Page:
Retirement planning: 5 tips to retire rich

Retirement planning: 5 tips to retire rich

Retirement planning: 5 tips to retire rich personal finance investment old-age finances 30stades

Financial is catching on in India but it still remains a low priority for most people. According to a recent survey by PGIM India Mutual Fund, 51 percent Indians haven’t worked out any retirement plan and this number is as high as 68 percent for people who earn less than Rs30,000 per month. 

Retirement planning is mostly popular among high income earners i.e. those earning Rs50,000 or more per month. Ideally, however, every working professional or self-employed person should plan for retirement. 

In fact, retirement planning is more important for people in the low income bracket than high income earners. The latter most often have a secure job with perks like provident fund and employer-funded health insurance or are self employed, which gives them the option to stretch work till their health permits. 

In contrast, people with low incomes tend to be in irregular or contractual employment with few social security benefits. This makes it even more imperative for them to save for the rainy day, including retirement.

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On the face of it, retirement planning sounds arduous and even depressing to many. People would rather plan for their kid’s education or wedding or buying a house than think of old age. But you need to bite the bullet if you want a worry-free and dignified old age. If you keep some thumb rules in mind, retirement planning can become a breeze. Here are a few things to help you while planning for retirement.

1. Work out your current living expenses – food, fuel, entertainment, occasional shopping, travel and holidays, children’s education, healthcare. Then work out your average monthly expenses over a 12-month period. Now think about which of these expenses you want to maintain post-retirement.

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As a rule of thumb, it’s assumed that living expenses when adjusted for inflation should be half of what one needs at the prime of life while bringing up children.

Now if you don’t want to compromise on your lifestyle or the level of comfort, you need to plan for a corpus that will give you the cash flows post-retirement to allow you to pay for all these expenses.

2. Think retirement, think inflation. One of the most important variables to keep in mind is to estimate the rise in prices of goods and services in one consumption basket over the years. What inflation does is to reduce the purchasing power of your money over a period of time. For example, at an annual inflation rate of 5 percent, a person or family with a monthly living expense of Rs30,000 would need to spend nearly Rs1.1 lakh per month after 25 years to maintain their lifestyle at the current level.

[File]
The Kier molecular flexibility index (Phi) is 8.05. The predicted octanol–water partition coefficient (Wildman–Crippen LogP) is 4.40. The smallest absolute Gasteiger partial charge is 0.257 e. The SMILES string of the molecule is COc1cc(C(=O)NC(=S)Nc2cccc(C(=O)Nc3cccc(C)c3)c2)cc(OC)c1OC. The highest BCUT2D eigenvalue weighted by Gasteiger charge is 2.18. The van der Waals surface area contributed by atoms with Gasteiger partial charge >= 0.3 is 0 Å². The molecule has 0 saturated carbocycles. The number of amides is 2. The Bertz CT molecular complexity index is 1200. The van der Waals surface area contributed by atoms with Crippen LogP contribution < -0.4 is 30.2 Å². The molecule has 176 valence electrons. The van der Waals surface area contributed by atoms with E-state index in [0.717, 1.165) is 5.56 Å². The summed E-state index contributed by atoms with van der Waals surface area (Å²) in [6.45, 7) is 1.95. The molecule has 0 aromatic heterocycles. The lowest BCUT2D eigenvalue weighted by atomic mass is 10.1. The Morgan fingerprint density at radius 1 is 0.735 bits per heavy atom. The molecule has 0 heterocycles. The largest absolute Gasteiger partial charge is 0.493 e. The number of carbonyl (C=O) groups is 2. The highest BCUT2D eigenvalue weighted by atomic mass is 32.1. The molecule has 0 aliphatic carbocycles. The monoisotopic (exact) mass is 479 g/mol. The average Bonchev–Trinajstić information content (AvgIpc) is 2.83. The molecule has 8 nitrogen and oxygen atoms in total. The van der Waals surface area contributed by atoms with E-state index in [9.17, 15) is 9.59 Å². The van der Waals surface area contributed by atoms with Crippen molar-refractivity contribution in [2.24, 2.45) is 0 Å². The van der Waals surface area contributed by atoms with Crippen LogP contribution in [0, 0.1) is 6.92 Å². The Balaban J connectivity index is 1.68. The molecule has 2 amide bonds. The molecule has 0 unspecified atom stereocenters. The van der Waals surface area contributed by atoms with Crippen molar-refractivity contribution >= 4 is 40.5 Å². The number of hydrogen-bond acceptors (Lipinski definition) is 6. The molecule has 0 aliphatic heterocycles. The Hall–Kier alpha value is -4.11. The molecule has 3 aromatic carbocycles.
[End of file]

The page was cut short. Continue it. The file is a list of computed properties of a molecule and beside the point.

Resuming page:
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3. Retirement planning always involves a trade-off between present and the future. Most people assume that retirement planning can be deferred to a later stage when our income will be high, leading to little or no trade-offs. In real life, expenses keep pace with one’s income leading to little change in the surplus or the discretionary savings. The later you start, the more you will need to save per month to achieve the same milestone in terms of the corpus. Late starters also lose on the gains from compounding.

As a general rule, don’t delay retirement planning beyond the age of 35, which gives you 25 years to save and invest for old age.

Start with small savings and increase the amount as your income rises. A simple back-of-the-envelope calculation suggests that a monthly savings scheme of Rs10,000 in an instrument with 7.75 percent return per annum and annual increment of 5 percent will grow to a corpus of Rs1.44 crore after 25 years.

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If you start at the age of 30 then the corpus would be worth Rs2.12 crore when you turn 60.

4.How much I need to save? As a general rule, you should set aside 30-35 percent of your current living expenses for retirement planning every month. For example, if your monthly expenses excluding EMIs on car and home loans are around Rs 30,000 per month then you need to save around Rs 10,000 per month in an instrument where returns are higher than the inflation.

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In our simplistic model, a monthly investment of Rs10,000 over 25 years with 5 percent annual increment can provide annual cash flow of around Rs6 lakh in the first year after retirement. 

5. Lastly, a retirement fund should be for earning recurring cash flows in the old age rather than funding big-ticket expenses. One should not withdraw more than 5 percent from the retirement corpus in a given year and the rest should be allowed to earn interest and grow in value. This way, one can easily stretch a retirement fund for 25-30 years even assuming 5 percent annual increase in the rate of withdrawal. And if one is disciplined enough and sticks to the 5 percent withdrawal limit year-on-year, the fund can last forever.

(Karan Deo Sharma is a Mumbai-based finance and equity markets specialist).

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